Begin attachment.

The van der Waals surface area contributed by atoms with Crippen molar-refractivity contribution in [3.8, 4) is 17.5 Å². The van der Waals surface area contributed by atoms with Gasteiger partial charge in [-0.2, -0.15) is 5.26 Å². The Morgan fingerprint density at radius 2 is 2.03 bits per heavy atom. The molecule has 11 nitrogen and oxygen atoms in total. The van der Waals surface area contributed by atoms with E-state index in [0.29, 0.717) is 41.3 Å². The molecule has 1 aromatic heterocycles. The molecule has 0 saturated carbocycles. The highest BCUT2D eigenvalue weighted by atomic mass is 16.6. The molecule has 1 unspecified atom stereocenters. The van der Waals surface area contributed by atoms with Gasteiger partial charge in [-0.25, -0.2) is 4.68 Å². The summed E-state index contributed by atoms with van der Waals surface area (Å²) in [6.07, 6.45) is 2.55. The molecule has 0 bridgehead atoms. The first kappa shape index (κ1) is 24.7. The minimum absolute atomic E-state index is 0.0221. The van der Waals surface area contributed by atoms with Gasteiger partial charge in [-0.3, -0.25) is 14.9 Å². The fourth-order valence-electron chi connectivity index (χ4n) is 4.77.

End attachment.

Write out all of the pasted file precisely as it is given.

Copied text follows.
The van der Waals surface area contributed by atoms with Crippen molar-refractivity contribution in [3.8, 4) is 17.5 Å². The van der Waals surface area contributed by atoms with Gasteiger partial charge in [-0.2, -0.15) is 5.26 Å². The Morgan fingerprint density at radius 2 is 2.03 bits per heavy atom. The molecule has 11 nitrogen and oxygen atoms in total. The van der Waals surface area contributed by atoms with E-state index in [0.29, 0.717) is 41.3 Å². The molecule has 1 aromatic heterocycles. The molecule has 0 saturated carbocycles. The highest BCUT2D eigenvalue weighted by atomic mass is 16.6. The molecule has 1 unspecified atom stereocenters. The van der Waals surface area contributed by atoms with Gasteiger partial charge in [-0.25, -0.2) is 4.68 Å². The summed E-state index contributed by atoms with van der Waals surface area (Å²) in [6.07, 6.45) is 2.55. The molecule has 0 bridgehead atoms. The first kappa shape index (κ1) is 24.7. The minimum absolute atomic E-state index is 0.0221. The van der Waals surface area contributed by atoms with Gasteiger partial charge in [-0.3, -0.25) is 14.9 Å². The fourth-order valence-electron chi connectivity index (χ4n) is 4.77.